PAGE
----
What Job Would I Get With a Degree in Applied Chemistry?

Applied chemistry degrees also involve a strong focus on physics and mathematics.
Applied chemistry degrees also involve a strong focus on physics and mathematics. (Image: Jack Hollingsworth/Photodisc/Getty Images)

The study of applied chemistry can lead students into a wide variety of careers due to the fact that chemistry is an integral part of life and technology. Students will obtain knowledge not only of the elements of chemistry, but also how it works with other scientific fields. They will also learn about common practices for applying chemistry to multiple industries and areas of life. A closer look at jobs for those with an applied chemistry degree can help students make wiser career choices.

Chemical Engineering

Studying applied chemistry in college may help some students enter into a careers as chemical engineers. For example, students pursing the applied chemistry major at Xavier University in Ohio spend the second portion of their program working with the University of Cincinnati's College of Engineering. Once in the field, chemical engineers often implement or test chemical processes for use in products, energy, electronics and food. Chemical engineers also enjoy job possibilities across several industries such as healthcare, business and technology. They also benefit from competitive wages, averaging $94,590 a year, based on a 2010 report from the U.S. Bureau of Labor Statistics.

Medical Sciences

Applied chemistry is also highly valued in companies that specialize in the development and testing of medicines and pharmaceuticals. Chemical technicians and chemists work together in laboratory settings and conduct research, test the effects of chemical compositions on diseased organisms and develop theories and treatments. These types of jobs generally require master's or doctoral degrees, but chemical technicians average $44,200 a year, while the chemists that direct them made $73,240 a year on average in 2010.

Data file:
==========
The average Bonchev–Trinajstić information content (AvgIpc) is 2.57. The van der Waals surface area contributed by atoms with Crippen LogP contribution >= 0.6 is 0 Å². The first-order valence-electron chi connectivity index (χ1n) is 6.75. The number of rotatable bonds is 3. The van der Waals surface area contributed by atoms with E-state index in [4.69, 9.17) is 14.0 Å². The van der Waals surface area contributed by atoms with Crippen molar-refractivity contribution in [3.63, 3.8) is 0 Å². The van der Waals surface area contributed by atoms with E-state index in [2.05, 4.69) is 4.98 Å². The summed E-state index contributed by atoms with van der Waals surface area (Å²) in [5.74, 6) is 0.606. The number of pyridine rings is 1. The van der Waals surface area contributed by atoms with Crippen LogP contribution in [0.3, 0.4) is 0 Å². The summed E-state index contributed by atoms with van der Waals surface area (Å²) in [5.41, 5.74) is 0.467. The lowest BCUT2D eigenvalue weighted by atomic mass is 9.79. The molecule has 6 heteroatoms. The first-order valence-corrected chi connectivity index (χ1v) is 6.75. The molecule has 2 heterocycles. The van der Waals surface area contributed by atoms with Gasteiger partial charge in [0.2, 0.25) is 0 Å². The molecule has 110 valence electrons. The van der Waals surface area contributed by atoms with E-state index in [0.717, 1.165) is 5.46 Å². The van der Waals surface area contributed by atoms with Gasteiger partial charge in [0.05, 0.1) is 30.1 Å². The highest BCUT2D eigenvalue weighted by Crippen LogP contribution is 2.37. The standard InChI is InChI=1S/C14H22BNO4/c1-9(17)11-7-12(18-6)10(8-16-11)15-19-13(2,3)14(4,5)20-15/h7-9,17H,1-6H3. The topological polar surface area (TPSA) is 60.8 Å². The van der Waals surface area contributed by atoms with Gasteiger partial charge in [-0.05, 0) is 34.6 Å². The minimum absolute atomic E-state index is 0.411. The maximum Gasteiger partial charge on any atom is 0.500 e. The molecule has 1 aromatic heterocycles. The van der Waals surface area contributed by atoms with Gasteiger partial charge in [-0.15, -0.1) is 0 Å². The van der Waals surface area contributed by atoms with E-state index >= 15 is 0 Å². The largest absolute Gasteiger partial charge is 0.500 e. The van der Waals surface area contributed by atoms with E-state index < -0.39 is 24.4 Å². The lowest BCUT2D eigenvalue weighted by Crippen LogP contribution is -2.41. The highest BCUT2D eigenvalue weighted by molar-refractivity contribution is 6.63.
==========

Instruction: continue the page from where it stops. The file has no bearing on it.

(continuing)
Environmental Jobs

Some go on to use their knowledge of chemicals to help solve environmental problems. Environmental chemists test the effects that commonly found chemicals may have on the air, soil and water and may also recommend ways to reduce their negative impact. Some of this work is done in laboratories, while other jobs are focused in the field. The government employs environmental chemists more than any other firm, but private companies also hire them to in order to remain in compliance with environmental regulations. Environmental scientists reported an average of $67,810 a year in 2010.

Quality Control

One of the most essential tasks performed by those with knowledge of applied chemistry is quality control and assurance. Across multiple industries, chemical experts inspect, test and monitor automated and manual processes and final products the ensure that government and company standards are met. Some may also be in charge of developing and improving production processes and instructing factory and plant workers on safety and quality.

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